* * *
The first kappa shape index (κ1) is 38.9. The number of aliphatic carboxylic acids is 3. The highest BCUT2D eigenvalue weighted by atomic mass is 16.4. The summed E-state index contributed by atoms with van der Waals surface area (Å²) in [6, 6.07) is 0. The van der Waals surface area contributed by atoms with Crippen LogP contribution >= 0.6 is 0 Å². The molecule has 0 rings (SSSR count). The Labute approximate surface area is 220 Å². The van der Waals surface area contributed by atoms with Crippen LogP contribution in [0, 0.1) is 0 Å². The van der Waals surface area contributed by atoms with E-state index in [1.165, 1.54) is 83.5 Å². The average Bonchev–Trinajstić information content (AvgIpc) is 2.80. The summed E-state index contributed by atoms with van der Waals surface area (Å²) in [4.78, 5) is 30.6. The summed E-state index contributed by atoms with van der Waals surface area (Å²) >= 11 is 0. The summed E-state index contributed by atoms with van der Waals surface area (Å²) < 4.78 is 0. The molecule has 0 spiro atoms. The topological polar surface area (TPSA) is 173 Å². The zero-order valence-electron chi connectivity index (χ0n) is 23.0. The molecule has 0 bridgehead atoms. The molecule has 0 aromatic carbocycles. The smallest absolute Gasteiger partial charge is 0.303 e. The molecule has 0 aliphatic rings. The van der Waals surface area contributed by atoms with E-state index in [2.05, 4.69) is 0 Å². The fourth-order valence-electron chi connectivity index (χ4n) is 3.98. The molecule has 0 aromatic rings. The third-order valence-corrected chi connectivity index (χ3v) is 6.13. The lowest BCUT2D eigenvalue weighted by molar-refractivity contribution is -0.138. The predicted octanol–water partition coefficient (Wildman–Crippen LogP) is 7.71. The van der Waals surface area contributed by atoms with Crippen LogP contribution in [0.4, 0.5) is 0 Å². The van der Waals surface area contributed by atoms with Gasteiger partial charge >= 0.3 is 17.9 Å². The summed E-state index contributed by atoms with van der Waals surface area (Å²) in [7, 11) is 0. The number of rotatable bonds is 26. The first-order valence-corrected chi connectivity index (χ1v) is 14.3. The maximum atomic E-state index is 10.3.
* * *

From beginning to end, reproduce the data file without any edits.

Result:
The first kappa shape index (κ1) is 38.9. The number of aliphatic carboxylic acids is 3. The highest BCUT2D eigenvalue weighted by atomic mass is 16.4. The summed E-state index contributed by atoms with van der Waals surface area (Å²) in [6, 6.07) is 0. The van der Waals surface area contributed by atoms with Crippen LogP contribution >= 0.6 is 0 Å². The molecule has 0 rings (SSSR count). The Labute approximate surface area is 220 Å². The van der Waals surface area contributed by atoms with Crippen LogP contribution in [0, 0.1) is 0 Å². The van der Waals surface area contributed by atoms with E-state index in [1.165, 1.54) is 83.5 Å². The average Bonchev–Trinajstić information content (AvgIpc) is 2.80. The summed E-state index contributed by atoms with van der Waals surface area (Å²) in [4.78, 5) is 30.6. The summed E-state index contributed by atoms with van der Waals surface area (Å²) >= 11 is 0. The summed E-state index contributed by atoms with van der Waals surface area (Å²) < 4.78 is 0. The molecule has 0 spiro atoms. The topological polar surface area (TPSA) is 173 Å². The zero-order valence-electron chi connectivity index (χ0n) is 23.0. The molecule has 0 bridgehead atoms. The molecule has 0 aromatic carbocycles. The smallest absolute Gasteiger partial charge is 0.303 e. The molecule has 0 aliphatic rings. The van der Waals surface area contributed by atoms with E-state index in [2.05, 4.69) is 0 Å². The fourth-order valence-electron chi connectivity index (χ4n) is 3.98. The molecule has 0 aromatic rings. The third-order valence-corrected chi connectivity index (χ3v) is 6.13. The lowest BCUT2D eigenvalue weighted by molar-refractivity contribution is -0.138. The predicted octanol–water partition coefficient (Wildman–Crippen LogP) is 7.71. The van der Waals surface area contributed by atoms with Crippen LogP contribution in [0.4, 0.5) is 0 Å². The van der Waals surface area contributed by atoms with Gasteiger partial charge >= 0.3 is 17.9 Å². The summed E-state index contributed by atoms with van der Waals surface area (Å²) in [7, 11) is 0. The number of rotatable bonds is 26. The first-order valence-corrected chi connectivity index (χ1v) is 14.3. The maximum atomic E-state index is 10.3.